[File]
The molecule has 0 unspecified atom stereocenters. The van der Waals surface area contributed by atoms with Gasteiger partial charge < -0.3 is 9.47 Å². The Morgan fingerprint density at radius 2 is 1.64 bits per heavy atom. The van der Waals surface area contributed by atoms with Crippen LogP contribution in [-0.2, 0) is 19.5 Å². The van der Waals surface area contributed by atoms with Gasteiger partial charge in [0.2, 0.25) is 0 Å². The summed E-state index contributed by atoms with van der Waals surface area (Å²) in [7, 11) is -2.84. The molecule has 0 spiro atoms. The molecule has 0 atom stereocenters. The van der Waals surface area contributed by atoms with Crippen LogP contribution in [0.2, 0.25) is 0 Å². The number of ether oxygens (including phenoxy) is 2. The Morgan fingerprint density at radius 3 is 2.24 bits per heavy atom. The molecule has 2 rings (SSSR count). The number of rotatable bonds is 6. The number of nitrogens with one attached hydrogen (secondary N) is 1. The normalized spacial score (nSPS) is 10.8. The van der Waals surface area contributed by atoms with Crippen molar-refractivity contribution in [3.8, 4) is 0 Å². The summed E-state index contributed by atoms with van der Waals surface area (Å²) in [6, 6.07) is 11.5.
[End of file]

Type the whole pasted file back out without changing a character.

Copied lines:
The molecule has 0 unspecified atom stereocenters. The van der Waals surface area contributed by atoms with Gasteiger partial charge < -0.3 is 9.47 Å². The Morgan fingerprint density at radius 2 is 1.64 bits per heavy atom. The van der Waals surface area contributed by atoms with Crippen LogP contribution in [-0.2, 0) is 19.5 Å². The van der Waals surface area contributed by atoms with Gasteiger partial charge in [0.2, 0.25) is 0 Å². The summed E-state index contributed by atoms with van der Waals surface area (Å²) in [7, 11) is -2.84. The molecule has 0 spiro atoms. The molecule has 0 atom stereocenters. The van der Waals surface area contributed by atoms with Crippen LogP contribution in [0.2, 0.25) is 0 Å². The number of ether oxygens (including phenoxy) is 2. The Morgan fingerprint density at radius 3 is 2.24 bits per heavy atom. The molecule has 2 rings (SSSR count). The number of rotatable bonds is 6. The number of nitrogens with one attached hydrogen (secondary N) is 1. The normalized spacial score (nSPS) is 10.8. The van der Waals surface area contributed by atoms with Crippen molar-refractivity contribution in [3.8, 4) is 0 Å². The summed E-state index contributed by atoms with van der Waals surface area (Å²) in [6, 6.07) is 11.5.